Aldea raises $24M to push alcohol-poisoning antidote to the clinic

Aldea Pharmaceuticals closed a $24 million round of Series B equity financing to support the development of a drug designed to mitigate the severe--and sometimes deadly--effects of alcohol poisoning.

Two new investors, Russian venture firm RusnanoMedInvest and China's WuXi PharmaTech Corporate Ventures, contributed to the round, along with previous investors like Canaan Partners and Correlation Ventures.

It's unusual to see a Russian and a Chinese venture group pairing up to back a U.S. biotech company, but the unorthodox union might be explained by the problems Russia and China both face related to alcohol consumption. A 2014 report by the World Health Organization found that Russia had the most risky patterns of drinking. The same report also identified an increase in alcohol consumption in China over a 5-year period from 2006 to 2010. While Russia's alcohol consumption is more deep-seated, the WHO report said China's is related to rapid economic development and a rise in the average household income.

Aldea says it will use the cash to advance its lead drug candidate, AD-6626, into clinical trials. The drug works by activating ALDH2, a target Aldea believes will enable the human body to get rid of toxic aldehydes, found in alcohol. With the funding, Aldea will conduct proof-of-concept studies for the treatment of subjects with acute alcohol intoxication. After that, the Redwood City, CA-based company plans to launch Phase II trials of intravenous AD-6626 in an emergency room setting.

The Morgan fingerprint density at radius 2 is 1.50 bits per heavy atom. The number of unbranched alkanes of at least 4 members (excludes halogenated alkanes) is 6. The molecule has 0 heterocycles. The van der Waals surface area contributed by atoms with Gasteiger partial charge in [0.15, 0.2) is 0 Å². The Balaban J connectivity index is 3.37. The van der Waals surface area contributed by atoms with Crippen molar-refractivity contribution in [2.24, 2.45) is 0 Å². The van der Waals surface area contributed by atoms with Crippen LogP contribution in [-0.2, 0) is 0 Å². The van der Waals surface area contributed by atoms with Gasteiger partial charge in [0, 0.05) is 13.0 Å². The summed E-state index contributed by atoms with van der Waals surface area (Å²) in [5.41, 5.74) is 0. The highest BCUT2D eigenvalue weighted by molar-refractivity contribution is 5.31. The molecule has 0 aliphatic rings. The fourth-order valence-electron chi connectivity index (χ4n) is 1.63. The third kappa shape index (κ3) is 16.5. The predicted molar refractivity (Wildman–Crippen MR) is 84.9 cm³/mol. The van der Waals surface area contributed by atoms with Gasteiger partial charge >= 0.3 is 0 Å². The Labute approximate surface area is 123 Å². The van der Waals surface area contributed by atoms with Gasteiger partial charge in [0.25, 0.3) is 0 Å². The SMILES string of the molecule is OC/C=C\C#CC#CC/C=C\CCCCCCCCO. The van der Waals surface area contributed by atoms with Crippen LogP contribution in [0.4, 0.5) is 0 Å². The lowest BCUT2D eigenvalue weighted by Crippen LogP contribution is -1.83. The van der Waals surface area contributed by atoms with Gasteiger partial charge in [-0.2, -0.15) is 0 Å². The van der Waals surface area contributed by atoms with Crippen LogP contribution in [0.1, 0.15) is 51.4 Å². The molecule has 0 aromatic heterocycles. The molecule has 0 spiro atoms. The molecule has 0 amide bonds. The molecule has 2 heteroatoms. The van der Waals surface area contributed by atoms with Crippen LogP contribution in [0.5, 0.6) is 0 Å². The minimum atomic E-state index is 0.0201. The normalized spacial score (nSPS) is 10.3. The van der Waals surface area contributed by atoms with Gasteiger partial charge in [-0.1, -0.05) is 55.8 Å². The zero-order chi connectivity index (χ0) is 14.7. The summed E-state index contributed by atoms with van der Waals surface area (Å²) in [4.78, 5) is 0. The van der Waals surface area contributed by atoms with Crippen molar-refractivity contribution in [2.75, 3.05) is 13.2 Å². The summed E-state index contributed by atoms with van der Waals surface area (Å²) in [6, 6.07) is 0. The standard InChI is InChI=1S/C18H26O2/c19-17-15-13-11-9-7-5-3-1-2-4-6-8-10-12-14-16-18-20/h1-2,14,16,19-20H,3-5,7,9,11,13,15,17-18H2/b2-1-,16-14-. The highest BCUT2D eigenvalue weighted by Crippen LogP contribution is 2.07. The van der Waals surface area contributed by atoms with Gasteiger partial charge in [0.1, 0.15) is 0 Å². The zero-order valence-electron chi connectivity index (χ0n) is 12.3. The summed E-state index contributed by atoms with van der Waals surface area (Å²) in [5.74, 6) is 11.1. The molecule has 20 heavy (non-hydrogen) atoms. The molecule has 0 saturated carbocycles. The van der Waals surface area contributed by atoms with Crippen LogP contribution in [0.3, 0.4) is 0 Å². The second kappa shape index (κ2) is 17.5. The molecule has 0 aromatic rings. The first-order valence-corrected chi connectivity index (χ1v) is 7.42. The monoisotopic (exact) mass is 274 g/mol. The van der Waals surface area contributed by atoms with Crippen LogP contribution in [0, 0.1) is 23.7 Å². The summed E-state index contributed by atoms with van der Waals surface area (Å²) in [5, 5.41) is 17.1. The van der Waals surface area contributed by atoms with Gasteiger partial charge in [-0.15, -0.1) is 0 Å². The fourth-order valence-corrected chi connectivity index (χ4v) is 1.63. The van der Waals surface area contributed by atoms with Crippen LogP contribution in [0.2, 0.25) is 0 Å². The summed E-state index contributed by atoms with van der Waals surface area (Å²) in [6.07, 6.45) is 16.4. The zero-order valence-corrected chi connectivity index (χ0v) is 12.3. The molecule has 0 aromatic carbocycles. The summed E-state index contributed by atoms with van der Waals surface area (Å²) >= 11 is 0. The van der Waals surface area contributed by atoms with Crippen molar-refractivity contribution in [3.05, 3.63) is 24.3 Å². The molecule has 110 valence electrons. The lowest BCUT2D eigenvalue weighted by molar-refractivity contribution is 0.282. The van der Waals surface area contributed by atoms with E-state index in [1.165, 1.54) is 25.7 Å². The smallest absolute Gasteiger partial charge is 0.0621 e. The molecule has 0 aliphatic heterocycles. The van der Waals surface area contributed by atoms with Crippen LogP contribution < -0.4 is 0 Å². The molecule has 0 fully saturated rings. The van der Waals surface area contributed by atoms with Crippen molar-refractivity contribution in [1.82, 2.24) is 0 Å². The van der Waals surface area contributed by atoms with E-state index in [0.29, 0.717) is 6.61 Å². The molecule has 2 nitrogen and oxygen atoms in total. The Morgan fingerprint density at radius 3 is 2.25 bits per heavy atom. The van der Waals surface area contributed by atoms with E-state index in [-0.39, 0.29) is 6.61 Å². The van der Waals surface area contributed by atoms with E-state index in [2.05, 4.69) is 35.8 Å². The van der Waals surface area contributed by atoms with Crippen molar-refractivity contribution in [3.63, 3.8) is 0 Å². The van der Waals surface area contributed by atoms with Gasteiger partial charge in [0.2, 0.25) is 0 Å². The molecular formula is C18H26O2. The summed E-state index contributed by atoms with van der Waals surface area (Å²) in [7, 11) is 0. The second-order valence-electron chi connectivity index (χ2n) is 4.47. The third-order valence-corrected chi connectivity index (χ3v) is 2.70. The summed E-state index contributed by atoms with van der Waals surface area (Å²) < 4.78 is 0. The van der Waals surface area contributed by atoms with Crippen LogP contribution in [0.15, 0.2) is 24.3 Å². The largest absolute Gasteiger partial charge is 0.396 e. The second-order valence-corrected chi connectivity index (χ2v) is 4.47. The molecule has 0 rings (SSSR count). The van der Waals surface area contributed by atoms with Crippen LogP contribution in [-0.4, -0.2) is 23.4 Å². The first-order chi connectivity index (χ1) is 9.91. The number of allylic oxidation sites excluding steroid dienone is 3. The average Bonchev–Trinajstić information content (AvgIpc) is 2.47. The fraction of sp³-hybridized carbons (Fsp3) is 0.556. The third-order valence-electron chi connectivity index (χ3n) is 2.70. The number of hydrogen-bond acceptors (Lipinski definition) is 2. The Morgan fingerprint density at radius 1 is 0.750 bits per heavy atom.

Researchers at Stanford University were the first to use small-molecule modulators of the aldehyde dehydrogenase enzyme superfamily and exclusively licensed the technology to Aldea. Using this approach, the company is also exploring the use of AD-6626 to treat Fanconi anemia and other diseases and conditions associated with toxic aldehydes, compounds that are believed to be related to some neurodegenerative diseases and types of cancer. Fanconi anemia is a rare genetic disease that mainly affects the bone marrow. The company also plans to fund a Phase I/II proof-of-biology study in that indication.

In the U.S., acute alcohol intoxication, or alcohol poisoning, accounts for millions of emergency room admissions every year; an estimated 10% to 15% of all ER visits are associated with alcohol consumption.

No drug exists to treat alcohol toxicity. Patients with acute alcohol poisoning essentially have to wait it out at the ER until the alcohol is metabolized from their systems before being discharged.

- read the press release